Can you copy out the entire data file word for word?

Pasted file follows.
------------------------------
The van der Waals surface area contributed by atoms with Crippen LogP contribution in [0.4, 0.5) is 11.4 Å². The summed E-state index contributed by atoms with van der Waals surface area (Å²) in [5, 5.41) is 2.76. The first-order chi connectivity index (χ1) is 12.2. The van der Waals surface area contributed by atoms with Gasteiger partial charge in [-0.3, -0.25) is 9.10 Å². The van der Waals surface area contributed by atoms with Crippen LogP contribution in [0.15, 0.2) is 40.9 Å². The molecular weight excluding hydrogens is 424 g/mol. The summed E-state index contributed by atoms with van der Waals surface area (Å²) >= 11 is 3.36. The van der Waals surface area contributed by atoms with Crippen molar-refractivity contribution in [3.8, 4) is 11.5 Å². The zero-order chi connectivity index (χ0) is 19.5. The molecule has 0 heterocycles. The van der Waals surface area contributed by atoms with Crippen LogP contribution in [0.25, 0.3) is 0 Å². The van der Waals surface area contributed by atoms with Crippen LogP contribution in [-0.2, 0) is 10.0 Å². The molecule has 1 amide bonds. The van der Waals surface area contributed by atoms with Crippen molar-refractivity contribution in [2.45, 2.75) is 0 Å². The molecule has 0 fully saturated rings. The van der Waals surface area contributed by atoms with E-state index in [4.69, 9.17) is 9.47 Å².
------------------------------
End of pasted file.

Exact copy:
The van der Waals surface area contributed by atoms with Crippen LogP contribution in [0.4, 0.5) is 11.4 Å². The summed E-state index contributed by atoms with van der Waals surface area (Å²) in [5, 5.41) is 2.76. The first-order chi connectivity index (χ1) is 12.2. The van der Waals surface area contributed by atoms with Gasteiger partial charge in [-0.3, -0.25) is 9.10 Å². The van der Waals surface area contributed by atoms with Crippen LogP contribution in [0.15, 0.2) is 40.9 Å². The molecular weight excluding hydrogens is 424 g/mol. The summed E-state index contributed by atoms with van der Waals surface area (Å²) >= 11 is 3.36. The van der Waals surface area contributed by atoms with Crippen molar-refractivity contribution in [3.8, 4) is 11.5 Å². The zero-order chi connectivity index (χ0) is 19.5. The molecule has 0 heterocycles. The van der Waals surface area contributed by atoms with Crippen LogP contribution in [0.25, 0.3) is 0 Å². The van der Waals surface area contributed by atoms with Crippen LogP contribution in [-0.2, 0) is 10.0 Å². The molecule has 1 amide bonds. The van der Waals surface area contributed by atoms with Crippen molar-refractivity contribution in [2.45, 2.75) is 0 Å². The molecule has 0 fully saturated rings. The van der Waals surface area contributed by atoms with E-state index in [4.69, 9.17) is 9.47 Å².